Nikon D7000, Shooting Long Exposures

We have covered some of the techniques for shooting in low light, so let’s go through the process of capturing a night or low-light scene for maximum image quality (Figure 8.7). The first thing to consider is that in order to shoot in low light with a low ISO, you will need to use shutter speeds that are longer than you could possibly hand-hold (longer than 1/15 of a second). This will require the use of a tripod or stable surface for you to place your camera on. For maximum quality, the ISO should be low, somewhere below 400. The long exposure noise reduction should be turned on to minimize the effects of exposing for longer durations.

Once you have noise reduction turned on, set your camera to Aperture Priority (A) mode. This way, you can concentrate on the aperture that you believe is most appropriate and let the camera determine the best shutter speed. If it is too dark for the autofocus to function properly, try manually focusing. Finally, consider using a cable release to activate the shutter. If you don’t have one, use either the Self-timer mode or Exposure Delay mode. Once you shoot the image, you may notice some lag time before it is displayed on the rear LCD. This is due to the noise reduction process, which can take anywhere from a fraction of a second up to 30 seconds, depending on the length of the exposure.

Flash Sync

The basic idea behind the term flash synchronization (flash sync for short) is that when you take a photograph using the flash, the camera needs to ensure that the shutter is fully open at the time that the flash goes off. This is not an issue if you are using a long shutter speed such as 1/15 of a second but does become more critical for fast shutter speeds. To ensure that the flash and shutter are synchronized so that the flash is going off while the shutter is open, the D7000 implements a top sync speed of 1/250 of a second. This means that when you are using the flash, you will not be able to have your shutter speed be any faster than 1/250. If you did use a faster shutter speed, the shutter would actually start closing before the flash fired, which would cause a black area to appear in the frame where the light from the flash was blocked by the shutter.

 This exposure took several tries until I finally got it right. Using a tripod was an absolute must. The longer exposure really helped with silhouetting the tree at the bottom of the frame.
Figure 8.7 This exposure took several tries until I finally got it right. Using a tripod was an absolute must. The longer exposure really helped with silhouetting the tree at the bottom of the frame.

Nikon D7000, Stabilizing the Situation

If you purchased your camera with the Vibration Reduction (VR) lens or if you have the kit lens, you already own a great tool to squeeze two stops of exposure out of your camera when shooting without a tripod. Typically, the average person can hand-hold his camera down to about 1/60 of a second before blurriness results due to hand shake. Even if you have pipes as big as Mr. T’s you need to use this feature. As the length of the lens is increased (or zoomed), the ability to hand-hold at slow shutter speeds (1/60 and slower) and still get sharp images is further reduced (Figure 8.3).

Turning on the VR switch will allow you to shoot in lower lighting conditions while reducing hand shake. I love this feature— especially if I haven’t had my morning coffee.
Figure 8.3 Turning on the VR switch will allow you to shoot in lower lighting conditions while reducing hand shake. I love this feature— especially if I haven’t had my morning coffee.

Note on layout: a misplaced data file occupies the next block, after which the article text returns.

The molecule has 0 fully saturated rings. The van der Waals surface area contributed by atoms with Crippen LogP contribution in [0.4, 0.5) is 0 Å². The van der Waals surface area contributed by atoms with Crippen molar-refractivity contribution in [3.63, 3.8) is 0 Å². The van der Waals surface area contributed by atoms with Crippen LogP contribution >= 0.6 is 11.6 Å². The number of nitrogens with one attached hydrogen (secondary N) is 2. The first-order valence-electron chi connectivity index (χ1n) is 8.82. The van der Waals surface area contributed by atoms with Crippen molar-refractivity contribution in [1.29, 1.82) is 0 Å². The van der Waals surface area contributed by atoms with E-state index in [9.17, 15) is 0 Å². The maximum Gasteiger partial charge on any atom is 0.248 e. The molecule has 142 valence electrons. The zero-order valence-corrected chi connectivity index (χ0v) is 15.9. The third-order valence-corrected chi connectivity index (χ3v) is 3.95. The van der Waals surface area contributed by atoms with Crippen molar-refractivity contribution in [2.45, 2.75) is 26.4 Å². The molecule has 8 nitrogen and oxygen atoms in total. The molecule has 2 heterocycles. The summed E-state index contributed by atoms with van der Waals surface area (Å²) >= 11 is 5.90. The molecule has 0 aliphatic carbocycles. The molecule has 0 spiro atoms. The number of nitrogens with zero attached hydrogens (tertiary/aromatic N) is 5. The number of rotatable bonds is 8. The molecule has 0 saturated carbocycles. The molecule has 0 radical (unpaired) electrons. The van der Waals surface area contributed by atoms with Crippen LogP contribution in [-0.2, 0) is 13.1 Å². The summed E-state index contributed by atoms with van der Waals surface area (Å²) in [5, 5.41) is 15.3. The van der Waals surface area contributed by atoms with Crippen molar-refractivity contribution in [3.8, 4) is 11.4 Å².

Hands off to sharper images

Whether you are shooting with a tripod or even resting your camera on a wall, you can increase the sharpness of your pictures by taking your hands out of the equation. Whenever you use your finger to depress the shutter release button, you are increasing the chances that there will be a little bit of shake in your image. To eliminate this possibility, try setting your camera up to use the Self-timer or Exposure Delay mode (Figure 8.4).

A portrait needs to be sharp, and by using the Selftimer or Exposure Delay you reduce the chances of camera shake.
Figure 8.4 A portrait needs to be sharp, and by using the Selftimer or Exposure Delay you reduce the chances of camera shake.

Self-timer

  1. To turn on the Self-timer simply press the release dial lock and rotate the release dial to Self-timer (A).
  2. Press the Menu button to find the Custom Setting menu. Highlight and select C Timers/AE Lock, then press OK (B).
  3. Select C3 Self-timer and click OK. I generally choose 2S (2 seconds) to cut down on time between exposures (C).

C3 Self-time

 

Nikon D7000 Shutter Delay Options

Exposure Delay mode—This is a landscape photographer’s dream. It’s a great feature to activate if you don’t have a remote or cable release for your camera. We all know that movement is bad when taking long exposures. This feature delays the shutter for one second after the shutter release button has been pressed. But what makes it even cooler is that it only works when your camera is in Mirror Lock-up. I love this feature because otherwise I would need to use a self-timer, but the problem with a self-timer is that it’s designed around getting people in front of the camera, so the shortest delay is still longer than I need when taking landscape shots. Exposure Delay is better than using the timer because there isn’t such a long delay, but it achieves the same function as a cable release.

Exposure Delay mode (continued)

  1. Menu
  2. Custom Setting menu
  3. D Shooting/Display
  4. D11 Exposure Delay Mode
    1. Select On

Self-Timer Mode

  1. Menu
  2. Custom Setting Menu
  3. C Timers/AE Lock
  4. C3 Self-Timer
    1. Self-Timer Delay (select from 2 to 20 seconds)